To gather popular support for his candidacy, Duterte made audacious – and, in hindsight, deceptive – promises to the electorate: a “stop” to contractual employment among workers, to land-use conversion which adversely affects farmers, to large-scale mining that destroys the environment and drives away indigenous peoples from their land, among others. He also promised free college education, which is most appealing to students and the youth. By promising to resume peace talks with the NDFP, he signaled openness to more radical economic reforms.
Duterte, in effect, became the first post-Edsa big league presidentiable to promise policies anathema to neoliberalism and the neoliberal consensus of post-Edsa regimes. These policies began to be laid down during the Marcos dictatorship and were escalated under the presidencies of Cory Aquino (1986-1992) and Fidel Ramos (1992-1998). After the short presidency of Joseph Estrada (1998-2001), these policies went full blast under the nine years of the Arroyo regime.
These policies were upheld by both Arroyo, whose stint was marred by corruption cases, and by Aquino, known for his anti-corruption “straight path” rhetoric. Despite their political rivalry, most of Arroyo’s polices were upheld by Aquino. By the end of his six years in office, Aquino had become a “poster boy” of neoliberal economic policies, says independent think-tank Ibon Foundation. His presidency was feted for meeting all the markers of neoliberal success, including a rise in Foreign Direct Investment and commendations from foreign powers for the country’s supposed economic stability.
Yet data on poverty, employment, and other socioeconomic conditions painted a different picture; the people suffered “worsening conditions.” Aquino’s economic legacy includes “an unprecedented jobs crisis, [the use of] public funds to guarantee private profits, an even wider gap between rich and poor, and economic subservience to foreign dictates.”5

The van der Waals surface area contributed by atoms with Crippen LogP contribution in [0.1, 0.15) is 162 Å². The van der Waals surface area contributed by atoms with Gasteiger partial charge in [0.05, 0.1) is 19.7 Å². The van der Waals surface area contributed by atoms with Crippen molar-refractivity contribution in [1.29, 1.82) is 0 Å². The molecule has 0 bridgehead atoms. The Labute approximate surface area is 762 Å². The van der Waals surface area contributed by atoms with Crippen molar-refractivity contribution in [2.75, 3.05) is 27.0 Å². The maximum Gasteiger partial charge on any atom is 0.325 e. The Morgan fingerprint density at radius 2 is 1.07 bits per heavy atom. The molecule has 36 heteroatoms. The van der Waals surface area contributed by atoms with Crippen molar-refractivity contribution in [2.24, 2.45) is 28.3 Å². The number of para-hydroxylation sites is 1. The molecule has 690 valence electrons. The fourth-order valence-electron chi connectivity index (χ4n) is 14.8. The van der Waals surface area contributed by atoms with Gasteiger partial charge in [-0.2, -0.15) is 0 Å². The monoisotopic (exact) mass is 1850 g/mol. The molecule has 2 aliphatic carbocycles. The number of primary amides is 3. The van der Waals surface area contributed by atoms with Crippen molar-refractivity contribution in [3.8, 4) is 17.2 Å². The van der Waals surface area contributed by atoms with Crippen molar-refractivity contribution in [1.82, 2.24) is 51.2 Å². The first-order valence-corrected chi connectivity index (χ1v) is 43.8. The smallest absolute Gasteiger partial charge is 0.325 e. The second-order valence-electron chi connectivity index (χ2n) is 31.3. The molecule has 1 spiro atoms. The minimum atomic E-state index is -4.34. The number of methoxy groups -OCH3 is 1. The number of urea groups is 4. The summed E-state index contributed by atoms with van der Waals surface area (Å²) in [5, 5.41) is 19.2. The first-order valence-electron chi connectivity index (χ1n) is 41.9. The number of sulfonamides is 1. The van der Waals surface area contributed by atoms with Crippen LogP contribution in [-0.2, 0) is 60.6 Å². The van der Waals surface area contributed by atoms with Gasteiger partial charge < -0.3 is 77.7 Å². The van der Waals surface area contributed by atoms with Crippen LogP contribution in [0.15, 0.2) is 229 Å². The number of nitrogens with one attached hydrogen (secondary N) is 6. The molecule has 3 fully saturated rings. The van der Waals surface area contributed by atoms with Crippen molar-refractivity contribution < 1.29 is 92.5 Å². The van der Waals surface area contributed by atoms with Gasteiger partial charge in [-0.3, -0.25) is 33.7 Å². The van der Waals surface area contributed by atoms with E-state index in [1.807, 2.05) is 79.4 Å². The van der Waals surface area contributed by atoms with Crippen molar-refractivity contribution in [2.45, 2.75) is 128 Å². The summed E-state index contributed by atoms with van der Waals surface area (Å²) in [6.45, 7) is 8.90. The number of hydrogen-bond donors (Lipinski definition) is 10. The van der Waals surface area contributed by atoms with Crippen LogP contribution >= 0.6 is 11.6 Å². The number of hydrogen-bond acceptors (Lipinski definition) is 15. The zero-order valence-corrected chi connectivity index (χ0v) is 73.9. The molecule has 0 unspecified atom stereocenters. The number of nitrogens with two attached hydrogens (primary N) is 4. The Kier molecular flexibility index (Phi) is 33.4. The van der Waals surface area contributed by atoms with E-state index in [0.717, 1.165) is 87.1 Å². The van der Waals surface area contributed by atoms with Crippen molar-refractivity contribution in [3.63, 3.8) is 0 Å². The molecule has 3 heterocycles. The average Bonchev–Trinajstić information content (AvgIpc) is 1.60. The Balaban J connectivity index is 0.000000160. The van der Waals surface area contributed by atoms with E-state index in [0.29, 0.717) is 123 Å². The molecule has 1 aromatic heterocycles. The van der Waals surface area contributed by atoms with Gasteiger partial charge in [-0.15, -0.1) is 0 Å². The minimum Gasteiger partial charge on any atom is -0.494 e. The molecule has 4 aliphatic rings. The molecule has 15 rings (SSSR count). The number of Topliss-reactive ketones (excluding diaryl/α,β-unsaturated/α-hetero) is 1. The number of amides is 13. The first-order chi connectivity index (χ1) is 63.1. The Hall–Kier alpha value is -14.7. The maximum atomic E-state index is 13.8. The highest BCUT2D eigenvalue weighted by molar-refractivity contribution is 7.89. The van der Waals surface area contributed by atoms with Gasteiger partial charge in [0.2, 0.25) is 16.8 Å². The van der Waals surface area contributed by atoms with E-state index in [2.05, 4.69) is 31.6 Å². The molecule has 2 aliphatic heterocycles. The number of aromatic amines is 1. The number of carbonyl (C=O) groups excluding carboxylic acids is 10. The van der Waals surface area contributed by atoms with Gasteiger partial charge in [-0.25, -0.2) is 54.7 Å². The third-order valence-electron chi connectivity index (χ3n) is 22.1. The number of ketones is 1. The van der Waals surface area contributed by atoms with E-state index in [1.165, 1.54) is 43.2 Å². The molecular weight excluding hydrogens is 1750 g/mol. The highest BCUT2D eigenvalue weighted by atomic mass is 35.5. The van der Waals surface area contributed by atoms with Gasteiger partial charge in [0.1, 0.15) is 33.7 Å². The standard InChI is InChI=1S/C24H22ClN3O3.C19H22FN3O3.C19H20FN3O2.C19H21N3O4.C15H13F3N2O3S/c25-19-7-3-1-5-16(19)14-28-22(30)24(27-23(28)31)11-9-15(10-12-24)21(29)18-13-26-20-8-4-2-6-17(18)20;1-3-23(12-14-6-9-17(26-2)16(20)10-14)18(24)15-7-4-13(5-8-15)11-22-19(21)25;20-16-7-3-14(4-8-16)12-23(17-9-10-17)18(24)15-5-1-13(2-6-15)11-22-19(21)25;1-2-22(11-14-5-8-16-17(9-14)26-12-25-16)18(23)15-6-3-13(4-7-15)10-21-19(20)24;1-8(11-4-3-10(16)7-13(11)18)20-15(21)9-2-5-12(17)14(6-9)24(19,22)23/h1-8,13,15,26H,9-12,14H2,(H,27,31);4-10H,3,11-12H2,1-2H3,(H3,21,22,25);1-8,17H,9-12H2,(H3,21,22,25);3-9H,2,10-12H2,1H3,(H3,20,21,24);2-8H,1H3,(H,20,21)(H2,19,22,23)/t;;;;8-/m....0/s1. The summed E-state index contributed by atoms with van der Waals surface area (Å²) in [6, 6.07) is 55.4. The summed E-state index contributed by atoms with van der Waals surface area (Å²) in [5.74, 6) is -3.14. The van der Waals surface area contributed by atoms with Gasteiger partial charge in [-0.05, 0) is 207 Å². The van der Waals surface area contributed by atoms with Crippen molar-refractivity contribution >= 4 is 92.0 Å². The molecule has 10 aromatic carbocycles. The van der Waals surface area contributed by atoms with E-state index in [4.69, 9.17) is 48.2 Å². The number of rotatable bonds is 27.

So when Duterte promised to take the country in a different direction, he won over a section of the critical-minded electorate, many among the poor, and a segment of the Left – even as the Makabayang Koalisyon ng Mamamayan or Makabayan, the progressive electoral formation, stuck to supporting Poe.6 On top of these promises, and to further woo the Left as a political force, Duterte vowed to release political prisoners and resume peace talks with the NDFP. The offer of cabinet positions came after the election.
Military and police
Another political force that Duterte courted were the military and the police. Duterte ran on a strong peace and order platform and a strongman image, swearing to wipe out drugs and criminality in the first three months of his term. Even as he was promising policies that would give economic relief to ordinary Filipinos, he was warning about a bloodbath, a “war on drugs” – a nationalization of the extrajudicial killings of suspected drug addicts and pushers and other criminals that he undertook when he was Davao City mayor.
Such a stance could only have appealed to the military and the police. Both institutions are tarnished by a long history of human-rights violations, encouraged by regimes that use them as a weapon against political opponents, especially the Left.